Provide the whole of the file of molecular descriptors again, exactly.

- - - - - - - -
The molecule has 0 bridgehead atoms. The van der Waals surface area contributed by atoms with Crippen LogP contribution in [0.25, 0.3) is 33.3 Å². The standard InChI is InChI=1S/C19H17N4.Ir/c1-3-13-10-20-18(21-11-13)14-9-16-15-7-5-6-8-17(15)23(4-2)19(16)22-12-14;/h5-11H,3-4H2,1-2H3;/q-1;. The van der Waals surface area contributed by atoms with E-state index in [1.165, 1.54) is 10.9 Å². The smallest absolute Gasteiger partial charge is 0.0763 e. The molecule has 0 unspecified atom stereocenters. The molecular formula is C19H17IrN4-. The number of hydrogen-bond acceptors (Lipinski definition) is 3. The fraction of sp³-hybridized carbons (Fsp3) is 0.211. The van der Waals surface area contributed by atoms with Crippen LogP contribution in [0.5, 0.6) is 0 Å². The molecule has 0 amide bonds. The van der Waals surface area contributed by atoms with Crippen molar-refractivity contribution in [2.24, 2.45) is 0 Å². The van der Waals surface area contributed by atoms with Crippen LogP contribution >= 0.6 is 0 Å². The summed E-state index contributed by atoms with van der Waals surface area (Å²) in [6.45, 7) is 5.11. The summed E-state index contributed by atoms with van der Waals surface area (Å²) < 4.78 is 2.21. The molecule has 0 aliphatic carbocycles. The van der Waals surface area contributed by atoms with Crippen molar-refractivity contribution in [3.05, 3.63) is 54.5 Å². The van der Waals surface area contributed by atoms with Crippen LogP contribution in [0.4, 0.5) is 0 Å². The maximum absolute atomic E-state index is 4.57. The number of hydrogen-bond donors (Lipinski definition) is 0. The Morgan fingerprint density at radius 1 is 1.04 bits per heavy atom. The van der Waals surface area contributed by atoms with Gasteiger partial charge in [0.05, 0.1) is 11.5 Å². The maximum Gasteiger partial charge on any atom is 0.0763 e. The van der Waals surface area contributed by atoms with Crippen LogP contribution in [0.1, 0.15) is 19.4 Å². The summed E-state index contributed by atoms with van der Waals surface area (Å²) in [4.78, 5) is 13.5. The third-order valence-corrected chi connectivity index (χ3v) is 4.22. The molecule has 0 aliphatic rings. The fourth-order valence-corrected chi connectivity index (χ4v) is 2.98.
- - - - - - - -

The molecule has 0 bridgehead atoms. The van der Waals surface area contributed by atoms with Crippen LogP contribution in [0.25, 0.3) is 33.3 Å². The standard InChI is InChI=1S/C19H17N4.Ir/c1-3-13-10-20-18(21-11-13)14-9-16-15-7-5-6-8-17(15)23(4-2)19(16)22-12-14;/h5-11H,3-4H2,1-2H3;/q-1;. The van der Waals surface area contributed by atoms with E-state index in [1.165, 1.54) is 10.9 Å². The smallest absolute Gasteiger partial charge is 0.0763 e. The molecule has 0 unspecified atom stereocenters. The molecular formula is C19H17IrN4-. The number of hydrogen-bond acceptors (Lipinski definition) is 3. The fraction of sp³-hybridized carbons (Fsp3) is 0.211. The van der Waals surface area contributed by atoms with Crippen LogP contribution in [0.5, 0.6) is 0 Å². The molecule has 0 amide bonds. The van der Waals surface area contributed by atoms with Crippen molar-refractivity contribution in [2.24, 2.45) is 0 Å². The van der Waals surface area contributed by atoms with Crippen LogP contribution >= 0.6 is 0 Å². The summed E-state index contributed by atoms with van der Waals surface area (Å²) in [6.45, 7) is 5.11. The summed E-state index contributed by atoms with van der Waals surface area (Å²) < 4.78 is 2.21. The molecule has 0 aliphatic carbocycles. The van der Waals surface area contributed by atoms with Crippen molar-refractivity contribution in [3.05, 3.63) is 54.5 Å². The van der Waals surface area contributed by atoms with Crippen LogP contribution in [0.4, 0.5) is 0 Å². The maximum absolute atomic E-state index is 4.57. The number of hydrogen-bond donors (Lipinski definition) is 0. The Morgan fingerprint density at radius 1 is 1.04 bits per heavy atom. The van der Waals surface area contributed by atoms with Gasteiger partial charge in [0.05, 0.1) is 11.5 Å². The maximum Gasteiger partial charge on any atom is 0.0763 e. The van der Waals surface area contributed by atoms with Crippen LogP contribution in [0.1, 0.15) is 19.4 Å². The summed E-state index contributed by atoms with van der Waals surface area (Å²) in [4.78, 5) is 13.5. The third-order valence-corrected chi connectivity index (χ3v) is 4.22. The molecule has 0 aliphatic rings. The fourth-order valence-corrected chi connectivity index (χ4v) is 2.98.